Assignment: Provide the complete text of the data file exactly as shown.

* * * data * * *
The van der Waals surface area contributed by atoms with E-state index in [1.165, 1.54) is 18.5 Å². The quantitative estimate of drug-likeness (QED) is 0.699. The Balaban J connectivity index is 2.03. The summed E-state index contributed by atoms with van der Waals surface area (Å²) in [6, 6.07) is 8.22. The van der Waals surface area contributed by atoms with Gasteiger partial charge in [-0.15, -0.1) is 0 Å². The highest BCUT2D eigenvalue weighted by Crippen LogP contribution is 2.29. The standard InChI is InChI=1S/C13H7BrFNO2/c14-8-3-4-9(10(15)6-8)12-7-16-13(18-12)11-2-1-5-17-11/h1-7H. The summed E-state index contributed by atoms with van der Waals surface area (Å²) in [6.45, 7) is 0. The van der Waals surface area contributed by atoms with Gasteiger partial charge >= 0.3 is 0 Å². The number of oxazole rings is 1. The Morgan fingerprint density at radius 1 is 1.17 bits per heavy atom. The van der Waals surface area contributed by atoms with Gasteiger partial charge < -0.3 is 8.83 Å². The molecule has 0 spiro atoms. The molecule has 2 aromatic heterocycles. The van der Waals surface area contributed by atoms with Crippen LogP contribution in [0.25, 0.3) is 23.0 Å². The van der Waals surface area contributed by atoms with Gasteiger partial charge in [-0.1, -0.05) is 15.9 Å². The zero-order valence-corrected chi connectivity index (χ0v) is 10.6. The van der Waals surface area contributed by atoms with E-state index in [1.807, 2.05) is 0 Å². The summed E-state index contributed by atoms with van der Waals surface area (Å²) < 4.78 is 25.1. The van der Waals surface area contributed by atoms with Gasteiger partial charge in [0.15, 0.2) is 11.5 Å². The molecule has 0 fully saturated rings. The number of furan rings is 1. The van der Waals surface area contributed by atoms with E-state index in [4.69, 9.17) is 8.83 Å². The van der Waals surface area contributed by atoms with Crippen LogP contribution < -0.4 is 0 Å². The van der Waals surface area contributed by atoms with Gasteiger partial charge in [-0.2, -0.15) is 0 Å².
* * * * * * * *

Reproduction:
The van der Waals surface area contributed by atoms with E-state index in [1.165, 1.54) is 18.5 Å². The quantitative estimate of drug-likeness (QED) is 0.699. The Balaban J connectivity index is 2.03. The summed E-state index contributed by atoms with van der Waals surface area (Å²) in [6, 6.07) is 8.22. The van der Waals surface area contributed by atoms with Gasteiger partial charge in [-0.15, -0.1) is 0 Å². The highest BCUT2D eigenvalue weighted by Crippen LogP contribution is 2.29. The standard InChI is InChI=1S/C13H7BrFNO2/c14-8-3-4-9(10(15)6-8)12-7-16-13(18-12)11-2-1-5-17-11/h1-7H. The summed E-state index contributed by atoms with van der Waals surface area (Å²) in [6.45, 7) is 0. The van der Waals surface area contributed by atoms with Gasteiger partial charge >= 0.3 is 0 Å². The number of oxazole rings is 1. The Morgan fingerprint density at radius 1 is 1.17 bits per heavy atom. The van der Waals surface area contributed by atoms with Gasteiger partial charge < -0.3 is 8.83 Å². The molecule has 0 spiro atoms. The molecule has 2 aromatic heterocycles. The van der Waals surface area contributed by atoms with Crippen LogP contribution in [0.25, 0.3) is 23.0 Å². The van der Waals surface area contributed by atoms with Gasteiger partial charge in [-0.1, -0.05) is 15.9 Å². The zero-order valence-corrected chi connectivity index (χ0v) is 10.6. The van der Waals surface area contributed by atoms with E-state index in [1.807, 2.05) is 0 Å². The summed E-state index contributed by atoms with van der Waals surface area (Å²) < 4.78 is 25.1. The van der Waals surface area contributed by atoms with Gasteiger partial charge in [0.15, 0.2) is 11.5 Å². The molecule has 0 fully saturated rings. The number of furan rings is 1. The van der Waals surface area contributed by atoms with E-state index in [4.69, 9.17) is 8.83 Å². The van der Waals surface area contributed by atoms with Crippen LogP contribution < -0.4 is 0 Å². The van der Waals surface area contributed by atoms with Gasteiger partial charge in [-0.2, -0.15) is 0 Å².